If you are following along with our series to prepare for NaNoWriMo (National Novel Writing Month), you should have already started working on your protagonist, plus other characters. Now is the time to fill in more details.




How do you go from a rough sketch to a fully-rounded character? You can add goals, motivations, character arcs, secrets, lies the character believes, faults, and behavioral quirks, among other things.

Character’s Goal

The character’s goal is what they want to happen (in the future). It is imperative to have a strong goal because it will drive your entire story. Goals can be positive, like wanting to stop a killer or save the town or find a husband. Goals can also be negative, like keeping something secret.

If you are struggling with your character’s goals, K.M. Weiland has a good article about how to clarify your character’s goals.  If you don’t have any ideas at all, try one of a number of character goal generators.


The character’s motivation is why he/she/they want the goal.

I recently started playing around with idea for a novel about an amateur sleuth who is called to a crime scene because of his expertise. He is reluctant to get involved in the investigation and in fact, has good reasons not to get involved, but the lead investigator keeps drawing him in. The conflict between the two carried the story for about four chapters or so. Then I got stuck. After trying a few different things, I realized my main character wasn’t motivated enough to see the problem through. He could easily walk away and there would be no consequences.

The bottom line is you want to have your character highly motivated to struggle with all the problems you are going to throw at her. There has to be a compelling reason why she doesn’t just forget about it and take a long bath instead.

Character Arcs

How is your character going to change through the story? Is your character going to discover some inner strength or superpower and become more confident (a positive character arc)? Is she going to be traumatized and spiral into addiction (a negative character arc)?

When I started writing, I read article after article that suggested a character absolutely, positively must change through the course of the story. It was a rule. Change or there is no story. That is law.

Except, as many things you learn about writing, it really isn’t true. If you have a pretty cool, together character, it might be that she changes the world rather being changed by it. Some people call this a “flat character arc” or a “static character,” both of which sound a bit negative. In truth, this is a great character to have (think Sherlock Holmes). Caveat:  It is likely some of your other characters are going to have to change.

Which arcs do you like better?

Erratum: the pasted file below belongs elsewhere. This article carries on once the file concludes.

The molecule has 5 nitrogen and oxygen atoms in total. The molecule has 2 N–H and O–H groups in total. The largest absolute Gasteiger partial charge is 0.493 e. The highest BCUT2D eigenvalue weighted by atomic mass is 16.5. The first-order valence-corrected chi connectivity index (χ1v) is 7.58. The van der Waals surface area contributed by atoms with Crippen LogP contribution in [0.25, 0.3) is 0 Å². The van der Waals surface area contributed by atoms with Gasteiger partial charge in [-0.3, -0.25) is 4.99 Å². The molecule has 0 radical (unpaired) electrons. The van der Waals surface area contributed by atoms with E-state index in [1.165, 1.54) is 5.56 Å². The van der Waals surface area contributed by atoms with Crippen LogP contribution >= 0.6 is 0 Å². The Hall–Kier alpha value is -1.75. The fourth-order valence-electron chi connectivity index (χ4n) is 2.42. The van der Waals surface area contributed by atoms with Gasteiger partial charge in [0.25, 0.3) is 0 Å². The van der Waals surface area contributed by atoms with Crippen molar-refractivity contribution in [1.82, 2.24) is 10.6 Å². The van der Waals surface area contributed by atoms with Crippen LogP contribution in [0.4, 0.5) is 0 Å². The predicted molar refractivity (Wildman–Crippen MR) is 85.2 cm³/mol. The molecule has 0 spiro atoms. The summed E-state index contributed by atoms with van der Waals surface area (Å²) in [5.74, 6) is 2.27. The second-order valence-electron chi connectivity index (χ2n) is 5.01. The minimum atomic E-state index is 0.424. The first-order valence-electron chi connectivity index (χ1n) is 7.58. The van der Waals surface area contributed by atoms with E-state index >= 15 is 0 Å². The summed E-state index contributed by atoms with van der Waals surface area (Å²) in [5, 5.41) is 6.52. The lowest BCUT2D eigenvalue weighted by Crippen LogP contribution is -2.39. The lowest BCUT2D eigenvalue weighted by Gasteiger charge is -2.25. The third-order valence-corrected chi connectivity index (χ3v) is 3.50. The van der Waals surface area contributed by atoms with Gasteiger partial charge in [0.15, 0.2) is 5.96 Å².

A: A somewhat immature character gains confidence and matures.

When Character A’s friends dismiss her suspicions about the accidental death of a local artist, she is driven to investigate. After uncovering more mysterious deaths, Character A must find the link and prove they are murders before someone else — possibly herself — is silenced.

B: A mature character reacts to life’s circumstances.

When a car crashes off the side of a mountain and kills his boss’s daughter, Character B must prove it wasn’t his fault before he’s sent to jail and loses everything.


Having secrets can add tension and conflict to a story. Characters may behave weirdly if they have a deep secret to hide.

Make sure your character’s secrets add to the story and aren’t dead ends. Remember my reluctant amateur sleuth above? He had a really good reason for not getting involved in an investigation. It turned out he was in witness protection and needed to keep out of the spotlight to protect his identity. It was a great secret, but killed the story.

Self-Delusion (Lies the Character Believes)

We all protect ourselves by denying truths. Scour those mistaken beliefs for conflict and tension. For example, a character may believe she wants justice, but what she’s really seeking is revenge. Another character believes his friend will come through for him in his time of need, but in reality the friend is selfish and lazy.

Katherine Grubb at 10 Minute Novelists has a whole article of how to develop mistaken beliefs into story gems.

Quirks and Inconsistencies

Although we rarely notice it, real humans are inconsistent. For example, when I was in college a group of friends and I used to go to a vigorous aerobics class, then afterwards meet at the ice cream shop for desert and consume a bunch of calories. My husband regulates the thermostat with an iron fist, then leaves the refrigerator door open for 15 minutes while he makes a sandwich.

Develop those quirks and inconsistencies. A perfect character without any inconsistencies is boring to read about.


Construct lists of your character’s faults, quirks, and mistaken beliefs. Try to mix them up and think outside of the box. When you have a few different ones, brainstorm how they will improve your story. Cross out the ones that reduce tension or take your character out of the story.

  • Is she afraid of butterflies?
  • Does he get hiccups when he has to lie?
  • Do they secretly love cats even though they have a dog?
  • Does she never clean out her email and has 16000 messages?
  • Does he write notes on pizza boxes, then throw them out?
  • Do they think their kids are terrible, when they are really pretty great?



Visit our 30 Day Novel Prep Page for all the links.